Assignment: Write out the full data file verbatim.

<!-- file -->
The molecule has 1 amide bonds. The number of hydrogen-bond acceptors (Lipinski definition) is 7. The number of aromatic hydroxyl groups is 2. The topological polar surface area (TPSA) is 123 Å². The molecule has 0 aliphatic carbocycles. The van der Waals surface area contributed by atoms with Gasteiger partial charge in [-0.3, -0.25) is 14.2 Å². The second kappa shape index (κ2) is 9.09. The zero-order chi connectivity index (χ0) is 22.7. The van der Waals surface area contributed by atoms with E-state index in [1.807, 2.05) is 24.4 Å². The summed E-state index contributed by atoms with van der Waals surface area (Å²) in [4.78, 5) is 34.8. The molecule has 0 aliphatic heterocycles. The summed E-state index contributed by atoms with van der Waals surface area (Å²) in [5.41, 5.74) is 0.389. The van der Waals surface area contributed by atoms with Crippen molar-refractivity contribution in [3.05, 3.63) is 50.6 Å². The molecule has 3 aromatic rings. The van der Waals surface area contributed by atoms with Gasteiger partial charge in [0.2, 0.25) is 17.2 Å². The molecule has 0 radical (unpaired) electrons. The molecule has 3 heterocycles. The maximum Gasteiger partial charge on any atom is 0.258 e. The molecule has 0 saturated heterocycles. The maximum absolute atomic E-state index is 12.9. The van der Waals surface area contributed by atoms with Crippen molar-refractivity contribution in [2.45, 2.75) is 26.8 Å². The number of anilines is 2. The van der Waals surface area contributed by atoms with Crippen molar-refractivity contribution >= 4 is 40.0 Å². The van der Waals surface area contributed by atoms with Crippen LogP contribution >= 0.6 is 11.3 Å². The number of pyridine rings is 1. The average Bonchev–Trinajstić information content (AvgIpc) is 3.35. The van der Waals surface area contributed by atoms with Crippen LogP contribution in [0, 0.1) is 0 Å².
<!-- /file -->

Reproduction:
The molecule has 1 amide bonds. The number of hydrogen-bond acceptors (Lipinski definition) is 7. The number of aromatic hydroxyl groups is 2. The topological polar surface area (TPSA) is 123 Å². The molecule has 0 aliphatic carbocycles. The van der Waals surface area contributed by atoms with Gasteiger partial charge in [-0.3, -0.25) is 14.2 Å². The second kappa shape index (κ2) is 9.09. The zero-order chi connectivity index (χ0) is 22.7. The van der Waals surface area contributed by atoms with E-state index in [1.807, 2.05) is 24.4 Å². The summed E-state index contributed by atoms with van der Waals surface area (Å²) in [4.78, 5) is 34.8. The molecule has 0 aliphatic heterocycles. The summed E-state index contributed by atoms with van der Waals surface area (Å²) in [5.41, 5.74) is 0.389. The van der Waals surface area contributed by atoms with Crippen molar-refractivity contribution in [3.05, 3.63) is 50.6 Å². The molecule has 3 aromatic rings. The van der Waals surface area contributed by atoms with Gasteiger partial charge in [0.2, 0.25) is 17.2 Å². The molecule has 0 radical (unpaired) electrons. The molecule has 3 heterocycles. The maximum Gasteiger partial charge on any atom is 0.258 e. The molecule has 0 saturated heterocycles. The maximum absolute atomic E-state index is 12.9. The van der Waals surface area contributed by atoms with Crippen molar-refractivity contribution in [2.45, 2.75) is 26.8 Å². The number of anilines is 2. The van der Waals surface area contributed by atoms with Crippen molar-refractivity contribution >= 4 is 40.0 Å². The van der Waals surface area contributed by atoms with Crippen LogP contribution >= 0.6 is 11.3 Å². The number of pyridine rings is 1. The average Bonchev–Trinajstić information content (AvgIpc) is 3.35. The van der Waals surface area contributed by atoms with Crippen LogP contribution in [0, 0.1) is 0 Å².